March 15, 2007
Many conservatives and patriotic-minded Americans are prone to resenting the mainstream media for having an anti-war bias, or an anti-Bush bias. There is much truth to that, of course, but a fair-minded person would notice that there is a lot of reporting that is very sympathetic to the war effort. Last Friday, United Press International Defense Correspondent Pamela Hess appeared on C-SPAN, and actually broke into tears as she described the valiant, dedicated work our troops are doing to make the people of Iraq feel safer. Their combination of professionalism, bravery, and compassion for the victims of terrorists is truly awesome. Any American who does not feel a profound sense of gratitude for the efforts of our soldiers in Iraq and Afghanistan must not have a heart. Ms. Hess wrote a recent news report on The battle for Haditha.
The spectacular recovery of former ABC News anchor Bob Woodruff is one of the most heartwarming stories to come out of this tragic war so far. If he can bounce back from such severe head injuries, and resume work as a journalist within the space of one year, there is no reason why our forces in Iraq cannot defy the odds and turn back the tide of Islamo-fascism. Woodruff made a special series of reports "To Iraq and Back," focusing on the painful struggle of wounded war veterans to get going again; see ABC.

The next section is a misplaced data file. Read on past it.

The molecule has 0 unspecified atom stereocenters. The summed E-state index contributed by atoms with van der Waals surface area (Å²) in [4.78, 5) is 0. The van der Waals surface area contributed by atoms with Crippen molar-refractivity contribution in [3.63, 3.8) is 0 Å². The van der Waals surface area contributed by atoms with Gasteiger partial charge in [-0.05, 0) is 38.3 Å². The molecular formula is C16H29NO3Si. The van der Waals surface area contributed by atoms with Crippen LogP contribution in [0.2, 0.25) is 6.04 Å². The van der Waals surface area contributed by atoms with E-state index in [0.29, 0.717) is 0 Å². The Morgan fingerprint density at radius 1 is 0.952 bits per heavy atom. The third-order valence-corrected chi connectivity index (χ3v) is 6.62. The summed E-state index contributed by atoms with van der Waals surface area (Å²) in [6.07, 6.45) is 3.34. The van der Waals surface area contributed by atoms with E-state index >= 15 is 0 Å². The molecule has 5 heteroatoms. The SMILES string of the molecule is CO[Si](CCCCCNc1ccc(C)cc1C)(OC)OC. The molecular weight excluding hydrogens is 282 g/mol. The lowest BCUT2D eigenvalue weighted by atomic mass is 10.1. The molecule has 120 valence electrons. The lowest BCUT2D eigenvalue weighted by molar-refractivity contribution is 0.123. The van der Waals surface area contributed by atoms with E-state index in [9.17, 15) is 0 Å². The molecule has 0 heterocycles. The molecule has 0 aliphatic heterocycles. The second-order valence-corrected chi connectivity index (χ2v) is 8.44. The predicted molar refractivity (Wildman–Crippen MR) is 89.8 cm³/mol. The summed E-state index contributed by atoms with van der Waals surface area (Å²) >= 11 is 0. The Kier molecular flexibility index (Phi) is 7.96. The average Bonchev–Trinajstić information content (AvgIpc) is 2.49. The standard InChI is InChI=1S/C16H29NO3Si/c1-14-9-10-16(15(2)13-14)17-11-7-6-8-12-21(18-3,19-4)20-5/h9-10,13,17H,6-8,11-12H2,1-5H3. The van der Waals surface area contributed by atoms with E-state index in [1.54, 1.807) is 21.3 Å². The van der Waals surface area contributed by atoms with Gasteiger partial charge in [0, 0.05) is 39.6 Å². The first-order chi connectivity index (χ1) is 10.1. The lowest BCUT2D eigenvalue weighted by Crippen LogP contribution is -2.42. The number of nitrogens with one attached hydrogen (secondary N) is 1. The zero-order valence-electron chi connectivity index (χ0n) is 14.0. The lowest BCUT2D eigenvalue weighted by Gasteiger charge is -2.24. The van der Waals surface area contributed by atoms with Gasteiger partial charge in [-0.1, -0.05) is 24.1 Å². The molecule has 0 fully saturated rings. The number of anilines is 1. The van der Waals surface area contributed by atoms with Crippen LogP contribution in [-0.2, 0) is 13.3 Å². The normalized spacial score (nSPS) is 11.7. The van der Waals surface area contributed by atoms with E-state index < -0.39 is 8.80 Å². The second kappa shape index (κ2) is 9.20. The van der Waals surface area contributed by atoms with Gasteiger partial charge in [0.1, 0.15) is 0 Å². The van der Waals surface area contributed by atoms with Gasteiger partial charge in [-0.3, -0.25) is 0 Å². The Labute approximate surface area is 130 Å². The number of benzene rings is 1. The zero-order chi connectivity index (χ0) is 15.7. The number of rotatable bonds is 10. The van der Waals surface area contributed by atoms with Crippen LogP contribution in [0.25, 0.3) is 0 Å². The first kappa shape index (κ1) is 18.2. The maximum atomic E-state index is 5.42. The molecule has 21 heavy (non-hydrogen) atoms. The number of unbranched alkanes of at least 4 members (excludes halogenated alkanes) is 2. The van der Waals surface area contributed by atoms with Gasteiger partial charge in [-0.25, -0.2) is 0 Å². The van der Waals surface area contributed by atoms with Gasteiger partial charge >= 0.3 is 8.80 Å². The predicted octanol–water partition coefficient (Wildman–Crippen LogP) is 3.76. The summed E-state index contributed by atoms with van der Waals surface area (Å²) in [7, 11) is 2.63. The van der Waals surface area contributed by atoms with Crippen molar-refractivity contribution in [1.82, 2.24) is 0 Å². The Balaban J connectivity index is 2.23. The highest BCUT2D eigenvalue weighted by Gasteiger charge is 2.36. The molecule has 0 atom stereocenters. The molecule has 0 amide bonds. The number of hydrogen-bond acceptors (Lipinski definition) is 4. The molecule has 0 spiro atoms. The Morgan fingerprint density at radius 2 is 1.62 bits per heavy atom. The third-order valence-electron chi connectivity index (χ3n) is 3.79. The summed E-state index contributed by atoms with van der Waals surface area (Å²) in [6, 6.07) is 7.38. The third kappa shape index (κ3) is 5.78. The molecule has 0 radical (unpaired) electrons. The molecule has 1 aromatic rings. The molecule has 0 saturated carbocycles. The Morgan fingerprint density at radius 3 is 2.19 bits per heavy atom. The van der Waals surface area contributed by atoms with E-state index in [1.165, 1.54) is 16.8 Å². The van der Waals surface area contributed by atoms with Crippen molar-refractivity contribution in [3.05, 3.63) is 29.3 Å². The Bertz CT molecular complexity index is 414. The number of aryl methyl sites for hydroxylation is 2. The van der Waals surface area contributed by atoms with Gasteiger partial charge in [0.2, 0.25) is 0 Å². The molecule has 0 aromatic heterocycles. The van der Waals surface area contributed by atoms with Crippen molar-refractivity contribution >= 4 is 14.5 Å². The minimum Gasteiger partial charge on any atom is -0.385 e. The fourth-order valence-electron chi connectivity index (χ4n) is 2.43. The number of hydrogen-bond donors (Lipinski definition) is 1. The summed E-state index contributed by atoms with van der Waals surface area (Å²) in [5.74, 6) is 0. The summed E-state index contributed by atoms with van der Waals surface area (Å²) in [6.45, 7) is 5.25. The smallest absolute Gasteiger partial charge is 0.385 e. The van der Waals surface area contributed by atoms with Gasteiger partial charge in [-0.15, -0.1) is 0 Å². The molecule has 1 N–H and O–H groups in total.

Another ABC reporter, Martha Raddatz, was on C-SPAN as well as the Charlie Rose show (PBS) last week, plugging her new book, The Long Road Home: A Story of War and Family. Like Ms. Hess, she got emotional talking about what heroic efforts our troops are making (See c-spanstore.org.) On the other hand, she was criticized by newsbusters.org for negative words about President Bush in January.
Finally, CBS correspondent Kimberly Dozier has also recovered nicely from the injuries she suffered last year. She returned to her colleagues in January (see cbsnews.com) and has made various public appearances since then. I note with pride that she is a fellow graduate degree holder from the U.Va. Department of Government and Foreign Affairs, and in fact, I probably saw her at least a few times when I was taking classes there in the early 1990s.